It’s one thing to believe in something greater than yourself — humanity, for instance, or universal freedom and equality -we can all do that, and indeed more of us should. But that belief should be grounded in something real and achievable, surely? Not phantoms from a time when people didn’t understand why it rained, or why the sun rose and set.
Consider. If I judge my self-worth on the fact that my most loyal friend is a six-foot-tall white rabbit that nobody else can see, then I am mentally ill. If my sense of purpose is driven by a belief that the Higher Being on the Mother Ship has promised to take me to Alpha Centauri when I have reached a high enough state of enlightenment, then I am delusional and need therapy.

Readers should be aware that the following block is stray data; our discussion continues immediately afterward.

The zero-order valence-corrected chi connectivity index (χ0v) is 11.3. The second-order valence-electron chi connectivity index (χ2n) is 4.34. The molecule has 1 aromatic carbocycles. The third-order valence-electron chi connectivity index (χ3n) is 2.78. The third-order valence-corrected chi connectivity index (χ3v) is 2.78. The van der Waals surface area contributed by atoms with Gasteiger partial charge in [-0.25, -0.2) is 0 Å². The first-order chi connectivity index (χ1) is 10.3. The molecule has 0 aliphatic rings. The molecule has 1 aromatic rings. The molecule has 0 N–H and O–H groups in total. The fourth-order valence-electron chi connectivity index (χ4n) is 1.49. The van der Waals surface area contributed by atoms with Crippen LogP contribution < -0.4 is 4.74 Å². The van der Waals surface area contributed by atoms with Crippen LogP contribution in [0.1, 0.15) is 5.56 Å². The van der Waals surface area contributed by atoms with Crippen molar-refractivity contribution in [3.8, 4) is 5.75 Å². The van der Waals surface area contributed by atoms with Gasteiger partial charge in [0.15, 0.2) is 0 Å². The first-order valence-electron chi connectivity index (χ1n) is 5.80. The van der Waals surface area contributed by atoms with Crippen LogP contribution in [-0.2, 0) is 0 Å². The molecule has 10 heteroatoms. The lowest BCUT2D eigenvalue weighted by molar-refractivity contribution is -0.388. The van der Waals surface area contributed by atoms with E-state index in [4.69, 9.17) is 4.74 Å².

But, if I base my entire worth and purpose around obedience to the (often contradictory) whims of a cantankerous old gentleman on a golden throne in the sky, then everything is, apparently, fine!
A delusion is a delusion, and false beliefs are false. That alone is sufficient reason to beware of religion. True conclusions cannot come from false premises.